Donald Luskin of Trend Macrolytics does a bit of research and catches the Times' liberal hyena in a slander against the state of Alabama. Krugman wrote that:
"Maybe we should discount remarks from the president of the Toronto-based Automotive Parts Manufacturers' Association, who claimed that the educational level in the Southern United States was so low that trainers for Japanese plants in Alabama had to use "pictorials" to teach some illiterate workers how to use high-tech equipment."
The 'maybe' is an artful bit of deniability but it hardly hides his desire to air the statement.
Gerry Fedchun, the President of the Automotive Parts Manufacturers' Association, wrote this to the Birmingham (AL) Times in response:
I never used the word "illiterate," nor would I. I have been in this industry a long time. The use of diagrams and illustrations is common. I was horrified that my remarks were reported as they were.
I have led four trade missions to the Southeastern United States. Several Canadian suppliers have set up plants there as a direct result of these trade missions. If I believed what the article implied, would I have done so? I think not.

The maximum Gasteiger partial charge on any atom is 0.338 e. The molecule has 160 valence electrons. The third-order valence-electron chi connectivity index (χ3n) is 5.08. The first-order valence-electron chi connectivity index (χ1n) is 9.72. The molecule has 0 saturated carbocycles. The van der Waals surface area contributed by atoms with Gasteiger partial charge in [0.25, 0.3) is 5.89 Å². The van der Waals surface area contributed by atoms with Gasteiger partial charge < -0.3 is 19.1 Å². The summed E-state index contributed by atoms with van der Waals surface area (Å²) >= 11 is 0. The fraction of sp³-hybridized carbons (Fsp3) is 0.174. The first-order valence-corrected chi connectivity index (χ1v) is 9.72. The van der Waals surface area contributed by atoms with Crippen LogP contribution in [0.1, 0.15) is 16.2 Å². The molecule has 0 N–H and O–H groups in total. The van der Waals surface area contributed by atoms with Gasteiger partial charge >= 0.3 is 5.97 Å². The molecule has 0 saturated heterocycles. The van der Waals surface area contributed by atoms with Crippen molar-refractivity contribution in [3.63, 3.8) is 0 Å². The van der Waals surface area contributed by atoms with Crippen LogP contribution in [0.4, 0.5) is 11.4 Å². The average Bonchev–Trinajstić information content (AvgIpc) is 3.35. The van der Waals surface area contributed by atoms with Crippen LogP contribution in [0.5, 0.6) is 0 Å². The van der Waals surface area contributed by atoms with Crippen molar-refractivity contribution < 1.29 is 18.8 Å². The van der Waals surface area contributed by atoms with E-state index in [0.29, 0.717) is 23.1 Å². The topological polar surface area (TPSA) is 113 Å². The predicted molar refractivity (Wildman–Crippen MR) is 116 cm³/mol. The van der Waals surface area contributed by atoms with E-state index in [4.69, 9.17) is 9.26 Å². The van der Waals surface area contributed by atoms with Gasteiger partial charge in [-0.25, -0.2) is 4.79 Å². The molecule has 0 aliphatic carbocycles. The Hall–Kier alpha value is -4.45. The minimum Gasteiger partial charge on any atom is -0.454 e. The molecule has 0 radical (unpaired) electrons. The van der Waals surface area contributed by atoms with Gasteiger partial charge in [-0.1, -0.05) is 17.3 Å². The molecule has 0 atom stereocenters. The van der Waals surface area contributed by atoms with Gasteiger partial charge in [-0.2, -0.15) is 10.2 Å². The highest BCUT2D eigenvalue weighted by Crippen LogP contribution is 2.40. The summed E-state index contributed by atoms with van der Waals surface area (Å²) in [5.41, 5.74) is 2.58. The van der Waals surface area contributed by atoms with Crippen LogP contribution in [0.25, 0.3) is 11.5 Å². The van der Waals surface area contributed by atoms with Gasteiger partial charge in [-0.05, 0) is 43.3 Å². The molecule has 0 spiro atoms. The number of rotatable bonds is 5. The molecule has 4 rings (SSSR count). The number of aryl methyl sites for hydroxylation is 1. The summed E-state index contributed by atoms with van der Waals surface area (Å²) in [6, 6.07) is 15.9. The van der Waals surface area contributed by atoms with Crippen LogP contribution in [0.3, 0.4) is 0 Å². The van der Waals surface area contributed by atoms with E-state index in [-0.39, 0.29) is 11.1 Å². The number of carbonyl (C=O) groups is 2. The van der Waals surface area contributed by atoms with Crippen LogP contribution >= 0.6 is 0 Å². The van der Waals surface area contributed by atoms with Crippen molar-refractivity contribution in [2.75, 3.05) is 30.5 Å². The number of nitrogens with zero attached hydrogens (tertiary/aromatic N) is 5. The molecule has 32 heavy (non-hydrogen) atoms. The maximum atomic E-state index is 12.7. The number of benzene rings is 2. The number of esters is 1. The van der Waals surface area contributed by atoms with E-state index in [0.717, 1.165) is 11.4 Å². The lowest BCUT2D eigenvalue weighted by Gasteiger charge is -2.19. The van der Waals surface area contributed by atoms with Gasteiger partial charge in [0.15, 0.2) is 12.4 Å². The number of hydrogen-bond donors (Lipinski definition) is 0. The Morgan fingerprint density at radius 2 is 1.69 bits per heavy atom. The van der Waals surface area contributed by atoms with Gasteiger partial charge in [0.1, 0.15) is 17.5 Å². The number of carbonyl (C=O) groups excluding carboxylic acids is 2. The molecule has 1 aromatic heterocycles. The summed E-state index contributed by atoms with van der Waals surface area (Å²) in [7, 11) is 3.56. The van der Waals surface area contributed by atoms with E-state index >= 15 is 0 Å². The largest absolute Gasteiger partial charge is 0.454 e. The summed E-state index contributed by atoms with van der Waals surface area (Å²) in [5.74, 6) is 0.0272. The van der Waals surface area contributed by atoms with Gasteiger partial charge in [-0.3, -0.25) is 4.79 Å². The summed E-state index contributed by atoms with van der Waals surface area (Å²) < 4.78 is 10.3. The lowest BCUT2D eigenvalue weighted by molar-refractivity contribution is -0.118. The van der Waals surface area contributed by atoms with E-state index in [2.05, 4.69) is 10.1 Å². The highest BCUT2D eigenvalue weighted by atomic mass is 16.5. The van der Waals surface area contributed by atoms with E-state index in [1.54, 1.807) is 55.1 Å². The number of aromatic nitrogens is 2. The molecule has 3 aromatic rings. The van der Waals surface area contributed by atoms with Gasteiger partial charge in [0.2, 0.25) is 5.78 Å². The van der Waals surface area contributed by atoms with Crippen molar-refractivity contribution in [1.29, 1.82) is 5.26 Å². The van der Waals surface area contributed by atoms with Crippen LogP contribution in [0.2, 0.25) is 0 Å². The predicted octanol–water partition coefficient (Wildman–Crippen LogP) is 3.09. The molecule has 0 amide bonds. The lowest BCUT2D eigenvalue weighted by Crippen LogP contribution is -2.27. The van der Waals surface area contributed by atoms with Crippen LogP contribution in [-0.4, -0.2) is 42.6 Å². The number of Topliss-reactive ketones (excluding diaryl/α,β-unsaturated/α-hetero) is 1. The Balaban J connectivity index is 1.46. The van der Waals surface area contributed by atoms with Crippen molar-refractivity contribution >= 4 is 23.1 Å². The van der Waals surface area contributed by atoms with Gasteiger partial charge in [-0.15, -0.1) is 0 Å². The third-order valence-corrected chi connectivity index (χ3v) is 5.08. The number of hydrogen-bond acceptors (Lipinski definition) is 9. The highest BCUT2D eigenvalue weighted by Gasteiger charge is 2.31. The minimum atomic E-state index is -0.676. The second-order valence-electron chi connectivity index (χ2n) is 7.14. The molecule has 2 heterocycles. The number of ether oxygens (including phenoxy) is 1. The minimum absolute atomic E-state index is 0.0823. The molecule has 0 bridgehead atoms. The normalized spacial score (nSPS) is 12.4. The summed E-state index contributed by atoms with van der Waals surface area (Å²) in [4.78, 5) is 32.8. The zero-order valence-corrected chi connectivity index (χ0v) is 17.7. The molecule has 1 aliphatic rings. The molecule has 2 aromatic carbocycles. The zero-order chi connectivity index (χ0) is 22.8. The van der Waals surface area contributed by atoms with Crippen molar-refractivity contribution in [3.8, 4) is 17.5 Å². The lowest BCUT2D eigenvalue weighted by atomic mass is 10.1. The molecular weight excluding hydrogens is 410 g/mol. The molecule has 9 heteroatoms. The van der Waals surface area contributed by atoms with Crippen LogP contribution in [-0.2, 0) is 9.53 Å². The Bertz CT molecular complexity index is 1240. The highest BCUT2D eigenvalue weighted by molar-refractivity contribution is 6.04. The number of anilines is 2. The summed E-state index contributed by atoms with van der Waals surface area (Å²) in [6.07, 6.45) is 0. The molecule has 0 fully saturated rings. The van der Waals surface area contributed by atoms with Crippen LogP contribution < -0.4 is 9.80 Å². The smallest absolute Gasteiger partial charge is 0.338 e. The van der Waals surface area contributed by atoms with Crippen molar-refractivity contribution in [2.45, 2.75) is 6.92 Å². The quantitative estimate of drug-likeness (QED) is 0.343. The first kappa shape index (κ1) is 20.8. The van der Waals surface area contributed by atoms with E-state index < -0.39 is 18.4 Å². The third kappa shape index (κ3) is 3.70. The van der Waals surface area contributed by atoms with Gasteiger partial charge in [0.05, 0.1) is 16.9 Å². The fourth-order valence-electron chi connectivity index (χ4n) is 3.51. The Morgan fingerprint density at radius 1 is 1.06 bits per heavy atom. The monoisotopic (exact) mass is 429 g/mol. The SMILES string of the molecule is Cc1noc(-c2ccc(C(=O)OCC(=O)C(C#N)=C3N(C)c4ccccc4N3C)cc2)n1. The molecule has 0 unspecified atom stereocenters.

I must profoundly apologize for the agony the interpretation of my comments has caused. I hold a high regard for the residents of the Southeastern United States. I do not think in the way the newspapers have made it seem.
Luskin also takes Krugman to task for calling for a hike in Alabama's rock-bottom taxes on the affluent to pay for worker training. The marginal state tax rate in Alabama is 5%. 17 states, including liberal bastions Maryland and Taxachusetts, have the same or lower top tax rate.
Luskin also finds Krugman's sudden love for Canada's national health system incompatible with his vociferous stand against President Bush's medical prescription plan for Medicare.